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Abhinavagupta, and . Abhinavabhāratī

2006, In M.M. Ghosh (ed.) Nāṭyaśāstra of Bharatamuni: Text, Commentary of Abhinava Bharati by Abhinavaguptacarya and English Translation.Delhi: New Bharatiya Book Corporation.

Summary: Abhinavagupta’s famed commentary on Bharatamuni’s treatise on drama, the Nāṭyaśāstra, in which he details aesthetic expression and experience according to a theory of rasa, or aesthetic relish. Abhinavagupta’s theory is the most influential account of how the rasas or aesthetic emotions transcend the bounds of the spectator and artwork in a three-part process including depersonalization, universalization, and identification.

Comment: This text is appropriate for an in-depth study of Indian aesthetics. It requires an at least an introductory background in Indian philosophy to be accessible.

Chakrabarti, Arindam, and . Ownerless Emotions in Rasa-Aesthetics

2011, In Ken-ichi Sasaki (ed.). Asian Aesthetics. National Univeristy of Singapore Press.

Summary: Chakrabarti explores the possibilities of rasa theory via the question of whose emotion is experienced when an audience relishes a work of art. Chakrabarti argues for the existence of a “centerless non-singular subjectivity” according to which the special emotions savored in aesthetic experience do not have specific owners. These personless sentiments indicate an ethical relationship between aesthetic imagination and moral unselfishness.

Comment: This text could serve as both an overview of rasa theory in Indian aesthetics, as a basis for comparative work in cross-cultural aesthetics, as well as comparative philosophy.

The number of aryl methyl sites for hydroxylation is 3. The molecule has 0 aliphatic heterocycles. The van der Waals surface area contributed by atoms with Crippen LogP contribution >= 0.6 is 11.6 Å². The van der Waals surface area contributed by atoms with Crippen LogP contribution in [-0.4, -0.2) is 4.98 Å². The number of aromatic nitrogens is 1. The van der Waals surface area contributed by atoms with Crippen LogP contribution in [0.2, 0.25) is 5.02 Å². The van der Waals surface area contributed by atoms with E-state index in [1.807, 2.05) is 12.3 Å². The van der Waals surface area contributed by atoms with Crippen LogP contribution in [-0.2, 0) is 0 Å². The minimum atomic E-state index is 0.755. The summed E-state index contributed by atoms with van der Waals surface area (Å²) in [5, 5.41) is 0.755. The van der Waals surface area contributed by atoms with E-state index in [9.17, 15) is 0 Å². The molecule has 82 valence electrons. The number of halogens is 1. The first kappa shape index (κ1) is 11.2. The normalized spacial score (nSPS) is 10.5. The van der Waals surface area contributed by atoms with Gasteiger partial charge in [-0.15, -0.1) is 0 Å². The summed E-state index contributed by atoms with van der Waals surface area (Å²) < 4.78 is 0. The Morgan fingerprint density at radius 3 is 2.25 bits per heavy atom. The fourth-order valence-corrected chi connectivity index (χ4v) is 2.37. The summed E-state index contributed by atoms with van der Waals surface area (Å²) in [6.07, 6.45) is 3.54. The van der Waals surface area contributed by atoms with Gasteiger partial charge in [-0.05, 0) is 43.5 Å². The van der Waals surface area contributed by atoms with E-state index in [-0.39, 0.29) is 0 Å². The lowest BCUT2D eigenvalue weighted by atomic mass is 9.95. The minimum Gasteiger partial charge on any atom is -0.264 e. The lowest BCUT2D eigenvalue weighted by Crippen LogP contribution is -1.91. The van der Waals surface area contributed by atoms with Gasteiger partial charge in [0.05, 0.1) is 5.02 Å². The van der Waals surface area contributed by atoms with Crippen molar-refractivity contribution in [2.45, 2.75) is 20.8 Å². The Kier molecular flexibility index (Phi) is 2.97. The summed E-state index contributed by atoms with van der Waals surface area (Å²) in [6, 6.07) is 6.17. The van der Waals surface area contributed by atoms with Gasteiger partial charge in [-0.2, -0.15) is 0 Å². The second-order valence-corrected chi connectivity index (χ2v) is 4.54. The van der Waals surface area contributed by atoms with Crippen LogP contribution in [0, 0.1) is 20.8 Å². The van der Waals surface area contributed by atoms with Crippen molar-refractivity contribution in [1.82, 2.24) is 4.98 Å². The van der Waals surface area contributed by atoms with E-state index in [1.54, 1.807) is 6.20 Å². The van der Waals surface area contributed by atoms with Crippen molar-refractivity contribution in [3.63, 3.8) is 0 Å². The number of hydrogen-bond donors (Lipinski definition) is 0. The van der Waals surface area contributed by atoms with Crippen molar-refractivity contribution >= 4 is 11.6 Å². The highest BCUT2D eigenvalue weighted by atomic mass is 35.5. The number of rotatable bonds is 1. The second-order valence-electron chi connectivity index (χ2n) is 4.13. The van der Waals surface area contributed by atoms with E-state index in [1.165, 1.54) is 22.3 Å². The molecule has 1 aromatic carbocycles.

Related reading:

  • Abhinavabhāratī. Abhinavagupta. In Nāṭyaśāstra of Bharatamuni: Text, Commentary of Abhinava Bharati by Abhinavaguptacarya and English Translation. M.M. Ghosh (ed.). Delhi: New Bharatiya Book Corporation, 2006.

Chari, V.K., and . Validity in Interpretation: Some Indian Views

1978, Journal of Aesthetics and Art Criticism 36(3): 329-340.

Summary: An outline of the theory of interpretation within the language philosophies of ancient India. Chari organizes this extensive history according to topics such as verbal autonomy, intention, unity of meaning, polysemy, contextualism, and interpretation.

Comment: This text is appropriate for discussions of language and meaning in aesthetics, as well as philosophy of language.

Coomaraswamy, Ananda K., and . Samvega, ‘Aesthetic Shock’

1943, Harvard Journal of Asiatic Studies 7(3): 174-179.

Summary: An explication of the Pali aesthetic term samvega as the state of shock and wonder at a work of art that occurs when the implications of its aesthetic qualities are experienced. Despite being an emotion, Coomaraswamy associates samvega with disinterested aesthetic contemplation.

Comment: This text would work well in a focused study of Indian aesthetics, as well in a cross-cultural study of disinterest in aesthetics.

Dehejia, Harsha V., and Makarand Paranjape (eds.). Saundarya: The Perception and Practice of Beauty in India.

2003, Samvad India Foundation.